Body clock scientists win the Nobel Prize

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Three scientists who have elucidated how our bodies say the time they have won the 2017 Nobel Prize in physiology or medicine.

The biological clock or circadian rhythm is the reason you want to sleep at night, but also drives major changes in the behavior and function of the body.

Us scientists Jeffrey Hall, Michael Rosbash and Michael Young will share the prize.

The Nobel prize committee, said that their findings “major implications for our health and well-being”.

A clock ticks in almost every cell in the human body, as well as in plants, animals and fungi.

Our mood, levels of hormones, body temperature and the metabolism of all fluctuate in a daily rhythm.

Even our risk of a heart attack rises in the morning, when our body starts the motor to begin a new day.

The body clock so precisely controls our body to match the day and the night that the disruption can have profound implications.

The horrible experience of jet lag is caused by the body being out of sync with the world around him.

In the short term, body clock disruption affects memory formation, but in the long term increases the risk of diseases, including type 2 diabetes, cancer and heart disease.

“If we screw that the security system that have a great impact on our metabolism,” said Professor Russell Foster, a body clock scientist at the University of Oxford.

He told the BBC that he was “very pleased” that the US trio had won, saying she deserved the prize for being the first to explain how the system worked.

He added: “They have shown us how the molecular clocks are built throughout the animal kingdom.”

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The trio of developments were in the fruit flies, but their results explain how “molecular feedback loops” to keep the time in all animals.

Jeffrey Hall and Michael Rosbash isolated from a section of DNA called the period gene, which is involved in the circadian rhythm.

The period of genes contained instructions for making a protein called PER. As the levels of wholesale, off their own genetic instructions.

As a result, the protein levels oscillate over a 24-hour cycle – rising during the night and fall during the day.

Michael Young discovered a gene called timeless , and the other is called doubletime. Both affect the stability of PER.

If that is more stable, then the clock is ticking more slowly, if it is less stable, then it runs too fast. The stability of EACH one of the reasons is that some of us are morning larks and others are night owls.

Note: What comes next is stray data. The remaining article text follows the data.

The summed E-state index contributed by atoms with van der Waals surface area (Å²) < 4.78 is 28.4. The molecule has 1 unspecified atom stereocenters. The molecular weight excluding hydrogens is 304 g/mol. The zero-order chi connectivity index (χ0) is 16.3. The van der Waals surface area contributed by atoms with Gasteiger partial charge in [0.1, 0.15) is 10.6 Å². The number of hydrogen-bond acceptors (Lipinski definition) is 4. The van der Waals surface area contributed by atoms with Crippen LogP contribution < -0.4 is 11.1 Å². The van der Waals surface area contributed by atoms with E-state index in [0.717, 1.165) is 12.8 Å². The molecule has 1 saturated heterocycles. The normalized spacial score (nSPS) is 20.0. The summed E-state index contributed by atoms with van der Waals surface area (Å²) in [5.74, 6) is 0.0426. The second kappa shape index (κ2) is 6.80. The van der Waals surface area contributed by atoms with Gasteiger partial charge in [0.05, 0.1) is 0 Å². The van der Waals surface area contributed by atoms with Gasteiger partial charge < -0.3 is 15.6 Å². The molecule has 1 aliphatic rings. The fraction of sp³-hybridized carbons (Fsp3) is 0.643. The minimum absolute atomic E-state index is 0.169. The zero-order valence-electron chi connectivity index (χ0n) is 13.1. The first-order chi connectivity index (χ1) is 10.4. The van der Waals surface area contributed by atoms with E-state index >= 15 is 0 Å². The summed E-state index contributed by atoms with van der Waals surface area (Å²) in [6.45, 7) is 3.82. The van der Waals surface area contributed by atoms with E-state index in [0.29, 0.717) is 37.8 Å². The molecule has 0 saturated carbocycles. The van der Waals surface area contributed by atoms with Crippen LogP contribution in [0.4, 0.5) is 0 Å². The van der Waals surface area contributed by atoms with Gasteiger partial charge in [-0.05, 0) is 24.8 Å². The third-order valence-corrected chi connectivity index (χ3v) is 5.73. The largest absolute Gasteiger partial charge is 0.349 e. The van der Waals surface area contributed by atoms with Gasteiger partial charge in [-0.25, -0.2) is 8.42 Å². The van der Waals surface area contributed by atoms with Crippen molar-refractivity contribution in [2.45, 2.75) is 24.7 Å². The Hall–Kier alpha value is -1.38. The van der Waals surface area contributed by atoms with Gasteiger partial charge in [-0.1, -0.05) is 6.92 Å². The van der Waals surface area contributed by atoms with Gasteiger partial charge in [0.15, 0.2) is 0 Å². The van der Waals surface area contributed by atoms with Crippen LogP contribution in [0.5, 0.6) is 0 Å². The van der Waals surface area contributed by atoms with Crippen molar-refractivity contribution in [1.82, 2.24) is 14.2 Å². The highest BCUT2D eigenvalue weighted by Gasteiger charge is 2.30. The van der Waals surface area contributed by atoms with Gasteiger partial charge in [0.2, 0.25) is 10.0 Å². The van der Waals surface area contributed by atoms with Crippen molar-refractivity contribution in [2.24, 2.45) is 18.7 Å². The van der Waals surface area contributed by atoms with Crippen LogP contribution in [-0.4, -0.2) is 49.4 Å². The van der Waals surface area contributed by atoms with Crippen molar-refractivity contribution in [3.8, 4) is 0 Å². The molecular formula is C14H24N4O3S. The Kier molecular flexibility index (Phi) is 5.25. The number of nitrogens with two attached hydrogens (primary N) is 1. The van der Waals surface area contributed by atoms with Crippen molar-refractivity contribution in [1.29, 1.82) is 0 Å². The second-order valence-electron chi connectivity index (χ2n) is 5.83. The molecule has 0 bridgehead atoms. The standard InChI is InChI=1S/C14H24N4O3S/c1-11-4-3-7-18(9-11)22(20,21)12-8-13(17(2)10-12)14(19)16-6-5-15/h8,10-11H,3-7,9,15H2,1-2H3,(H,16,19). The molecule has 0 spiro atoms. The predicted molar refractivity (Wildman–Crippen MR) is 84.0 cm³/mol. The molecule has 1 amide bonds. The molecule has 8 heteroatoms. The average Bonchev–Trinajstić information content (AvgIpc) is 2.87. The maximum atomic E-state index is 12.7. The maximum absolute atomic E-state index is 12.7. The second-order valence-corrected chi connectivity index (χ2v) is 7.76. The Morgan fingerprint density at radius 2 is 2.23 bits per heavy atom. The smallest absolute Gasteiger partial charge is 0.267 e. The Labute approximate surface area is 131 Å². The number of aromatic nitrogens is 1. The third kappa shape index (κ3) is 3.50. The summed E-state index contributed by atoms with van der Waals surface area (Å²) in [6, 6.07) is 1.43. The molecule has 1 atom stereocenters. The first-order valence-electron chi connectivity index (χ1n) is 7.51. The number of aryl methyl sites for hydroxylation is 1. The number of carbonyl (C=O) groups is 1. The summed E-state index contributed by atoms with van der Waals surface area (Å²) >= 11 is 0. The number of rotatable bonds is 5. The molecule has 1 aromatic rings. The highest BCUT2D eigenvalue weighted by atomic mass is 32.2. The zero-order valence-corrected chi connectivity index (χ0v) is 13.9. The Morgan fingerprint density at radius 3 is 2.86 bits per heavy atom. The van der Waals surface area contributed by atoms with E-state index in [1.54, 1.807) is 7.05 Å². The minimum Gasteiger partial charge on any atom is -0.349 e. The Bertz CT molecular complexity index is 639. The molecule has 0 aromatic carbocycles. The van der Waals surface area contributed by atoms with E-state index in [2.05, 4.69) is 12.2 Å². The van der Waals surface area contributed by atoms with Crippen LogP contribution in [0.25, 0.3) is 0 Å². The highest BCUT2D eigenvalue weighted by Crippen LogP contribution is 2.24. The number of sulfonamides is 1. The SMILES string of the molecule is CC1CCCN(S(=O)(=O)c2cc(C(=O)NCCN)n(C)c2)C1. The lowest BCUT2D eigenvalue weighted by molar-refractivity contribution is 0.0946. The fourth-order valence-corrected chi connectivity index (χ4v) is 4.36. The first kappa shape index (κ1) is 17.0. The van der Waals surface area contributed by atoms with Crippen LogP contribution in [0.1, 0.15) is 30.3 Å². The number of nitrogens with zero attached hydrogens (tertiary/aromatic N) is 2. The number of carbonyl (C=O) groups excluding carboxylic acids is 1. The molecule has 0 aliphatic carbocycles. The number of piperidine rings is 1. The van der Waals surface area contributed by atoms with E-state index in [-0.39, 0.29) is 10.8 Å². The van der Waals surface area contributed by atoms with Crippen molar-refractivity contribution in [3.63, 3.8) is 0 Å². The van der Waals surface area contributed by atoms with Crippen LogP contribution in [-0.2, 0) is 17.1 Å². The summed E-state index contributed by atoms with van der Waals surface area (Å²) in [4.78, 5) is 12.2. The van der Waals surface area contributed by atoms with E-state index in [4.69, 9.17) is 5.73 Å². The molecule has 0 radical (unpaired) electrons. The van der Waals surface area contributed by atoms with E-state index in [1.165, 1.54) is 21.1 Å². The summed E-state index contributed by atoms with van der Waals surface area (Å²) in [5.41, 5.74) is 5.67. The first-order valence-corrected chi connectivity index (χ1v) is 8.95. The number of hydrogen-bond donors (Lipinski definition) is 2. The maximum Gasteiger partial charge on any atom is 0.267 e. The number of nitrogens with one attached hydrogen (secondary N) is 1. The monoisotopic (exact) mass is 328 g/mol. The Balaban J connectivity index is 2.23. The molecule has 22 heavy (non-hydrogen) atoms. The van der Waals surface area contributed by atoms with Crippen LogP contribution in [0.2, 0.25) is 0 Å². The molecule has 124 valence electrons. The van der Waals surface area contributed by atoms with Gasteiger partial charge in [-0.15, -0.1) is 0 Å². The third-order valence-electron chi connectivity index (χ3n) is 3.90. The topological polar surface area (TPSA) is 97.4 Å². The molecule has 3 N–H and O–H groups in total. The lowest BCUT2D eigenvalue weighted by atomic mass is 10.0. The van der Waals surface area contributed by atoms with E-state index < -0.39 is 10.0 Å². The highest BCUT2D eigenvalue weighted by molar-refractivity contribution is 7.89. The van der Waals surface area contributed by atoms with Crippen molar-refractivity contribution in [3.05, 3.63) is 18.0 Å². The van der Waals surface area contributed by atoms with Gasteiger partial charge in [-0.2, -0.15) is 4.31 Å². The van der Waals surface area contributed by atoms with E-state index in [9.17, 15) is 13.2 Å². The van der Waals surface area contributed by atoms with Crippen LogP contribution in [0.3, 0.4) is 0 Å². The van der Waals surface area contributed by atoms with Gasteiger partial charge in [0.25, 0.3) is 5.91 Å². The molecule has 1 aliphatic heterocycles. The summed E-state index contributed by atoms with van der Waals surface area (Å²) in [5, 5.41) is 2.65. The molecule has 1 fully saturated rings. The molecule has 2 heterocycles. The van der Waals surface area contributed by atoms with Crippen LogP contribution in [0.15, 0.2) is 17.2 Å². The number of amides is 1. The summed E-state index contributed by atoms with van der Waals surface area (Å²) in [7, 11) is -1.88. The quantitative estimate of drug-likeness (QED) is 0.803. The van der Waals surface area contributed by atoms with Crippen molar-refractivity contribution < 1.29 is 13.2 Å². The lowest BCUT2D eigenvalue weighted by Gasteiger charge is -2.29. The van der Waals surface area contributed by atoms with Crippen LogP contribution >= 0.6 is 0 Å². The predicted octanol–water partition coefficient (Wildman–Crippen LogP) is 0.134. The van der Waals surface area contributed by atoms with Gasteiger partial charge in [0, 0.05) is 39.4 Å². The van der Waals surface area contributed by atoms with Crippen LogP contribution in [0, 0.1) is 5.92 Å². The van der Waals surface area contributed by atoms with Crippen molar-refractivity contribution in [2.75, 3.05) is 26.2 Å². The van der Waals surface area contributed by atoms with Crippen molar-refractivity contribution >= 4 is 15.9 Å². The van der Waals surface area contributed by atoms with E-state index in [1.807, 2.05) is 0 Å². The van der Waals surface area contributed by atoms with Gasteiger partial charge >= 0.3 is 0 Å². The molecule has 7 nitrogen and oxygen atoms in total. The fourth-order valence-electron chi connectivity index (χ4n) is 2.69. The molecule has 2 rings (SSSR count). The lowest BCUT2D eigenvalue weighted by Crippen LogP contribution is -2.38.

Together, they had discovered the functioning of the molecular clock in the inside of the fly of the cells.

The dr. Michael Hastings, who researches circadian timing in the MRC Laboratory of Molecular Biology, told the BBC: “Prior to this work in fruit flies that don’t really have any idea of the mechanism – genetic body clocks were viewed as a black box, on par with astrology.”

He said the award was a “fantastic” decision.

He added: “We found the body clock, when the experience of jet lag and we appreciate it is debilitating for a short time, but the real problem of public health is rotational shift work – is a constant state of jet lag.”

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Previous winners

2016 – Yoshinori Ohsumi for discovering how cells stay healthy by recycling the waste.

2015 – William C Campbell, Satoshi ÅŒmura and Youyou Your anti-parasite drug discoveries.

2014 – John O’keefe, May-Britt Moser and Edvard Moser for discovering the brain’s navigation system.

2013 – James Rothman, Randy Schekman and Thomas Sudhof for their discovery of how cells precisely transport material.

2012 – Two pioneers of stem cell research – John Gurdon and Shinya Yamanaka – were awarded the Nobel after changing adult cells into stem cells.

2011 – Bruce Beutler, Jules Hoffmann and Ralph Steinman shared the award after revolutionizing the understanding of how the body fights the infection.

2010 – Robert Edwards for the development of fertility IVF treatment that led to the first “test tube baby” in July 1978.

2009 – Elizabeth Blackburn, Carol Greider and Jack Szostak for the search of the telomeres at the ends of chromosomes.